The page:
Pembrolizumab provides benefit over ipilimumab in patients with advanced melanoma, regardless of tumor PD-L1 expression status or number of prior therapies, a study presented at the 2016 American Society of Clinical Oncology (ASCO) Annual Meeting has shown.1
The KEYNOTE-006 trial demonstrated that pembrolizumab provides superior overall and progression-free survival with a lower rate of grade 3 to 5 adverse events compared with ipilimumab in patients with advanced melanoma who have received no more than 1 prior therapy. Investigators sought to conduct an analysis of KEYNOTE-006 evaluating the impact of PD-L1 expression and prior therapy on outcomes.
The KEYNOTE-006 study enrolled 834 patients, of which 80% were PD-L1-positive and 18% were PD-L1-negative. Approximately two-thirds were treatment-naïve and the other one-third had previously received 1 line of therapy.
Participants were randomly assigned to receive pembrolizumab 10 mg/kg IV every 2 or 3 weeks, or ipilimumab 3 mg/kg IV every 3 weeks. Pembrolizumab was given for 24 months or until disease progression or unacceptable toxicity, while ipilimumab was given for 4 cycles or until progression or intolerable toxicity.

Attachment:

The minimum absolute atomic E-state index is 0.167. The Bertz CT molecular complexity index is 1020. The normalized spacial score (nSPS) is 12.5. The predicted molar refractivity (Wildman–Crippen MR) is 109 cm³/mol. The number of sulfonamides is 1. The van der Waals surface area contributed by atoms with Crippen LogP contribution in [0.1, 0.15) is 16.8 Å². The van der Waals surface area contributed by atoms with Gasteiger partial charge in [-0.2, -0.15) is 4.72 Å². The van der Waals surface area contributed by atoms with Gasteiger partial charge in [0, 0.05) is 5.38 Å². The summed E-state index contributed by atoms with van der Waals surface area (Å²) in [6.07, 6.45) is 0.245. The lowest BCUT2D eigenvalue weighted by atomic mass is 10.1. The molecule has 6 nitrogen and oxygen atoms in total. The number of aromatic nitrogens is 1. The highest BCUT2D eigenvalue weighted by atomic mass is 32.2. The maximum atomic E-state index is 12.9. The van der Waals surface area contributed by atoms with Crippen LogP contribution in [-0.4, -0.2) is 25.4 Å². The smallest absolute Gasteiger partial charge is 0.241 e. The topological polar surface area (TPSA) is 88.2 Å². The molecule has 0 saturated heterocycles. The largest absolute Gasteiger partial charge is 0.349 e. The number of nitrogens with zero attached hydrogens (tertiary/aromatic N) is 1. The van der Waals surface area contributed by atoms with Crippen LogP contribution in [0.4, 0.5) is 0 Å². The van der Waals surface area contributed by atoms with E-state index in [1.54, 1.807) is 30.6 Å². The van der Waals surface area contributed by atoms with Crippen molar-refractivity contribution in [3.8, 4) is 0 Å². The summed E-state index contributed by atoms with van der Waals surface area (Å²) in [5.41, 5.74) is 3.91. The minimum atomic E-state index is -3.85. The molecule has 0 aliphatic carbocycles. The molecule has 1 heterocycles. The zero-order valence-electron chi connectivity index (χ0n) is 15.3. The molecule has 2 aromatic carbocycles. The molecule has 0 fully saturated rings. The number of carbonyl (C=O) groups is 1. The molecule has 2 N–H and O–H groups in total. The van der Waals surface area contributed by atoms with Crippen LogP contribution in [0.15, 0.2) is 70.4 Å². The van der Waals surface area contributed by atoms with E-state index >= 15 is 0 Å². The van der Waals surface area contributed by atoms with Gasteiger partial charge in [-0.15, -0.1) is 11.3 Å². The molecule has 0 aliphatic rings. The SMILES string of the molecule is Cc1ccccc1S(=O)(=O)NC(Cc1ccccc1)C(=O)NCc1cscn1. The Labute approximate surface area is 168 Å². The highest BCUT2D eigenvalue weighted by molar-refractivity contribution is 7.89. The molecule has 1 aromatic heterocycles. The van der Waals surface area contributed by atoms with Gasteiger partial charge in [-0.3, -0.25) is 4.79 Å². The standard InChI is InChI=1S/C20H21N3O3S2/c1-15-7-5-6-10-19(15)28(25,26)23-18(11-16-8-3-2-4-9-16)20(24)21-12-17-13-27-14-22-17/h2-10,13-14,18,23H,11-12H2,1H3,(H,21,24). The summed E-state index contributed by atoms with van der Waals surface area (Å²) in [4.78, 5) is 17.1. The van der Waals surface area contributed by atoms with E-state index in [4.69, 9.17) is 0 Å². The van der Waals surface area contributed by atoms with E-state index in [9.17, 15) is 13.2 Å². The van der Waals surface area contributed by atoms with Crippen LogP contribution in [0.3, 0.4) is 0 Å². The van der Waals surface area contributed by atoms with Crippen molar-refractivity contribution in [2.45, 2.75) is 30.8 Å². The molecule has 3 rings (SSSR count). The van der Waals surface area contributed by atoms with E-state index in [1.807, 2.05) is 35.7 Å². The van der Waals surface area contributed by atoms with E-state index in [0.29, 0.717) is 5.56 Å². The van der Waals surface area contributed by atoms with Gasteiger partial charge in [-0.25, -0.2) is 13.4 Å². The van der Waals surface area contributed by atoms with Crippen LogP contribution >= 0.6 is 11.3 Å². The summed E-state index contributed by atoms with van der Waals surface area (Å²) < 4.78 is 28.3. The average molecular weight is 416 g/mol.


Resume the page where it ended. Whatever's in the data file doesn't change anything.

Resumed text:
Results showed that overall survival was improved with pembrolizumab in all subgroups expect those who were PD-L1-negative; however, the sample size in that group was small.
Researchers found that patients who were treatment-naïve and had PD-L1-positive tumors benefitted the most from pembrolizumab therapy.
The study further demonstrated that increasing PD-L1 expression was associated with improved outcomes with pembrolizumab vs ipilimumab when PD-L1 was scored as immunohistochemistry (IHC) 0 (0% staining), 1 ( < 1%), 2 (1%-9%), 3 (10%-32%), 4 (33%-65%), and 5 ( ≥ 66%).
1. Daud A, Blank CU, Robert C, et al. KEYNOTE-006 study of pembrolizumab (pembro) versus ipilimumab (ipi) for advanced melanoma: Efficacy by PD-L1 expression and line of therapy. J Clin Oncol. 2016; 34(suppl):Abstr 9513.